Domestic violence is a serious threat to many women.

Know the signs of an abusive relationship and how to leave a dangerous situation.

Your partner apologizes and says the hurtful behavior won’t happen again — but you fear it will. At times you wonder whether you’re imagining the abuse, yet the emotional or physical pain you feel is real. If this sounds familiar, you might be experiencing domestic violence.

Domestic violence — also called intimate partner violence — occurs between people in an intimate relationship. Domestic violence can take many forms, including emotional, sexual and physical abuse and threats of abuse. Men are sometimes abused by partners, but domestic violence is most often directed toward women. Domestic violence can happen in heterosexual or same-sex relationships.

Abusive relationships always involve an imbalance of power and control. An abuser uses intimidating, hurtful words and behaviors to control his or her partner.

It might not be easy to identify domestic violence at first. While some relationships are clearly abusive from the outset, abuse often starts subtly and gets worse over time.

You might be experiencing domestic violence if you’re in a relationship with someone who:

  • Calls you names, insults you or puts you down

  • Prevents or discourages you from going to work or school or seeing family members or friends

  • Tries to control how you spend money, where you go, what medicines you take or what you wear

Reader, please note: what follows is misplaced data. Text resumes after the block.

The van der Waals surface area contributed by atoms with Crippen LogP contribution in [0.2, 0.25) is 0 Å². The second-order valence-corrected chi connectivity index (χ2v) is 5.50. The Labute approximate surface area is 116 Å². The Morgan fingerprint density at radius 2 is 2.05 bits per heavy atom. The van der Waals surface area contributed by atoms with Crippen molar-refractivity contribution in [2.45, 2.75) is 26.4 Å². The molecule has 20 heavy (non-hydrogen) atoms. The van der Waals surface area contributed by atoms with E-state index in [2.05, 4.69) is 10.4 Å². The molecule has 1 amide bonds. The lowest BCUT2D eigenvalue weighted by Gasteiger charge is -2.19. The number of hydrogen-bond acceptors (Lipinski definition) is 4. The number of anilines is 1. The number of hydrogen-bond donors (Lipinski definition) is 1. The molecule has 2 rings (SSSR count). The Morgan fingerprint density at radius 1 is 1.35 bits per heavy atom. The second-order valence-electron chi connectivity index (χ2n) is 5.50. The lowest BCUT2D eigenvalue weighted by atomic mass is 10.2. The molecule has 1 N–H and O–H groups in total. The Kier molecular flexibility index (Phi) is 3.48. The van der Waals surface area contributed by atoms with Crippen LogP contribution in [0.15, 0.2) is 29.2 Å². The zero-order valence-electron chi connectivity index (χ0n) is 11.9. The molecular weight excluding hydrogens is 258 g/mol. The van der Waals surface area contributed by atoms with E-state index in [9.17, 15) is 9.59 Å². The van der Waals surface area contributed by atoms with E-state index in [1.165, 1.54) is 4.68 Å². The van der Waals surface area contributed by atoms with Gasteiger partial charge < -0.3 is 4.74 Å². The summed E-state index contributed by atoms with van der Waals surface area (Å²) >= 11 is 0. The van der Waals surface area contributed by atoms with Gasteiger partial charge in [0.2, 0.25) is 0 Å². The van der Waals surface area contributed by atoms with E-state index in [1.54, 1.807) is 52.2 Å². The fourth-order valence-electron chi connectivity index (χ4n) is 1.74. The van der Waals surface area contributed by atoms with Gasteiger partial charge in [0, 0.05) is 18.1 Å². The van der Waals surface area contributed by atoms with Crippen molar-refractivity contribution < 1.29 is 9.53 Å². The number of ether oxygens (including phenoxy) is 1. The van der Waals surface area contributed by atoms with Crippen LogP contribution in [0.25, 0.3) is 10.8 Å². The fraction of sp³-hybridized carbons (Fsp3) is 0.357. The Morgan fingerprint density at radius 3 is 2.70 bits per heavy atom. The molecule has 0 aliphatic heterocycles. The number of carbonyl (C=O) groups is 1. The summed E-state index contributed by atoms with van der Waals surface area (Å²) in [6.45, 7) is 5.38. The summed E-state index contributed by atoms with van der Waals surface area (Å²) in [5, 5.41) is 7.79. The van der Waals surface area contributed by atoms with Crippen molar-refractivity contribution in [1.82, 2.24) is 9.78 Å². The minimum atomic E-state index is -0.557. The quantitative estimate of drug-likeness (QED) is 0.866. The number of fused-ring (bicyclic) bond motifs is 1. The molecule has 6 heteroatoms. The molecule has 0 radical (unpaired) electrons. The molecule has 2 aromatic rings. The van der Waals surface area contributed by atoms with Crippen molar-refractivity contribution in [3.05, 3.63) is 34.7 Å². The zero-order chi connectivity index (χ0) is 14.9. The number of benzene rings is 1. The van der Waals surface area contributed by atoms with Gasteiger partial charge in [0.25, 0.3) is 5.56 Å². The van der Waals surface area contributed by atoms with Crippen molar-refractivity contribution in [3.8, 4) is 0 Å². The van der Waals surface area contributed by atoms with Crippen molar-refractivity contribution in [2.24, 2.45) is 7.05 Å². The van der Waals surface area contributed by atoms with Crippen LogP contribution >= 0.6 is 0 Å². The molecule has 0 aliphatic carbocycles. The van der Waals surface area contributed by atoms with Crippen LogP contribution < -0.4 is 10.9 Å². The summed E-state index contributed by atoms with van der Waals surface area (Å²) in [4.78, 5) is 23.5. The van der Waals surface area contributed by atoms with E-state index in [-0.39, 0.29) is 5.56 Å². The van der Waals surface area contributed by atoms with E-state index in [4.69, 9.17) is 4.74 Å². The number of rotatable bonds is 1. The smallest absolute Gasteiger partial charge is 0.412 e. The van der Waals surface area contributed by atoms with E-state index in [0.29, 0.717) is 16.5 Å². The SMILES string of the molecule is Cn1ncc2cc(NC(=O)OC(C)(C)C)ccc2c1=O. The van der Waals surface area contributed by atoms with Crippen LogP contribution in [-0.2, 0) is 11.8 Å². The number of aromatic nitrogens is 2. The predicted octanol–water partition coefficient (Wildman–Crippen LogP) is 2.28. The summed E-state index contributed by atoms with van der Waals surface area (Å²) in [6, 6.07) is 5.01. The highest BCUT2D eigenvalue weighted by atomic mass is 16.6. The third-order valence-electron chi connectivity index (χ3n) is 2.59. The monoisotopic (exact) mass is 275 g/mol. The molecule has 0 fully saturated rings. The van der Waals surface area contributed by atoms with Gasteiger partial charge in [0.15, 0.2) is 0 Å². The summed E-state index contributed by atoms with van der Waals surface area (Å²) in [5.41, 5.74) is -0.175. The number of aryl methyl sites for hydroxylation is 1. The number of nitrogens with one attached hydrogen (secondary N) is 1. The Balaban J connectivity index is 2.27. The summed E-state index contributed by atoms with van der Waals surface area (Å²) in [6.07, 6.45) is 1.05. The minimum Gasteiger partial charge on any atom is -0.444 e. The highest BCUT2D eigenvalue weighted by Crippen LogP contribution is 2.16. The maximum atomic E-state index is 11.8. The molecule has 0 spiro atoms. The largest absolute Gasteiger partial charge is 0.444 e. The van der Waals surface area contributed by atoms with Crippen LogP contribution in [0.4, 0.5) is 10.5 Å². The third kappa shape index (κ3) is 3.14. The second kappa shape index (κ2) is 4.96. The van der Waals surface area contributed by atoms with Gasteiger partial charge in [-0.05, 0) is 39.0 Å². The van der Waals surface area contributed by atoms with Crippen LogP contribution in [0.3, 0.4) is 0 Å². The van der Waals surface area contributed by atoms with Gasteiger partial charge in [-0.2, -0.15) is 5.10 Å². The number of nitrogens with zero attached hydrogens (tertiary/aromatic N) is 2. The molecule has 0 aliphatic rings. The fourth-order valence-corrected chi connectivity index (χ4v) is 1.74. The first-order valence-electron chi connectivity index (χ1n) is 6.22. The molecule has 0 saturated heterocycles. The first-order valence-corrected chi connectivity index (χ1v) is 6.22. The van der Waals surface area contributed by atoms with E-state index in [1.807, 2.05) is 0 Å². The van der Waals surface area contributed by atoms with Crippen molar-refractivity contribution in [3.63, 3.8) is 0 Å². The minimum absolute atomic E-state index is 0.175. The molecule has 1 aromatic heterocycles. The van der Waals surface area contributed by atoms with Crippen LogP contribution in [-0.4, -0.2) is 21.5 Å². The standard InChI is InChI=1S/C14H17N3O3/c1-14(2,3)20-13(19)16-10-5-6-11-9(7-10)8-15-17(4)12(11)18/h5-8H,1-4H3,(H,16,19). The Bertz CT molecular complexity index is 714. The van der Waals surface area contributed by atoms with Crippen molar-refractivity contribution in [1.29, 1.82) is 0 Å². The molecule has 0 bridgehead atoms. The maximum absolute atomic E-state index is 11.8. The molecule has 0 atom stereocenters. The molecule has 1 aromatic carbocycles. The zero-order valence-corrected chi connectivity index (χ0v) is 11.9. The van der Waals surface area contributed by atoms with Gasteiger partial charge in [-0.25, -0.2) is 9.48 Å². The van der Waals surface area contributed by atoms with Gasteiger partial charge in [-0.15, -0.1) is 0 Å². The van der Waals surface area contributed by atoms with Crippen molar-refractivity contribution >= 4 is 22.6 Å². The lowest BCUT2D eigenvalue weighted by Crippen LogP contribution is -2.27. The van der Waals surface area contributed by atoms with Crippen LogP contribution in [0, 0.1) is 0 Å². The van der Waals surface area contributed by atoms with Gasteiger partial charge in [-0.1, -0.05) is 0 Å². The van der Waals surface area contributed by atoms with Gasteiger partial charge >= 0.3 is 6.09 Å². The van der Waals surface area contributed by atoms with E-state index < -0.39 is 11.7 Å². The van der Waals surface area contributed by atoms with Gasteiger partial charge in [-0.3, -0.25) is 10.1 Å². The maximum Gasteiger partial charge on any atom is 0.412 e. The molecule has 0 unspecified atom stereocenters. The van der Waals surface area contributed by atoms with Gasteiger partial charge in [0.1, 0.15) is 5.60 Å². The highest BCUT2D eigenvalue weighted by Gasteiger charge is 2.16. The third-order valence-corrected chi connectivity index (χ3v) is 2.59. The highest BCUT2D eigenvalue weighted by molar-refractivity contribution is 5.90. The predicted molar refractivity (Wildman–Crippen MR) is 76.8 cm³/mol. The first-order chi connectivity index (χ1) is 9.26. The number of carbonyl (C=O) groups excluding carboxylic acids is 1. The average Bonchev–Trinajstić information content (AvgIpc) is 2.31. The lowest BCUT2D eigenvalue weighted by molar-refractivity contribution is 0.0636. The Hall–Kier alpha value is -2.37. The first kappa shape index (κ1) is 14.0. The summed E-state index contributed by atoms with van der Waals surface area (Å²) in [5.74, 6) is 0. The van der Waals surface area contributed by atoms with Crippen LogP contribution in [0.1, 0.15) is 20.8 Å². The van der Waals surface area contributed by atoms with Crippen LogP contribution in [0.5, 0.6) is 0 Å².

• Acts jealous or possessive or constantly accuses you of being unfaithful

  • Gets angry when drinking alcohol or using drugs

  • Threatens you with violence or a weapon

  • Hits, kicks, shoves, slaps, chokes or otherwise hurts you, your children or your pets

  • Forces you to have sex or engage in sexual acts against your will

  • Blames you for his or her violent behavior or tells you that you deserve it

If you’re lesbian, bisexual or transgender, you might also be experiencing domestic violence if you’re in a relationship with someone who:

  • Threatens to tell friends, family, colleagues or community members your sexual orientation or gender identity

  • Tells you that authorities won’t help a lesbian, bisexual or transgender person

  • Tells you that leaving the relationship means you’re admitting that lesbian, bisexual or transgender relationships are deviant

  • Says women can’t be violent

  • Justifies abuse by telling you that you’re not “really” lesbian, bisexual or transgender

Break the cycle:

If you’re in an abusive situation, you might recognize this pattern:

  • Your abuser threatens violence.

  • Your abuser strikes.

  • Your abuser apologizes, promises to change and offers gifts.

The cycle repeats itself. The longer you stay in an abusive relationship, the greater the physical and emotional toll. You might become depressed and anxious, or begin to doubt your ability to take care of yourself. You might feel helpless or paralyzed.

You may also wonder if the abuse is your fault — a common point of confusion among survivors of domestic abuse that may make it more difficult to seek help.

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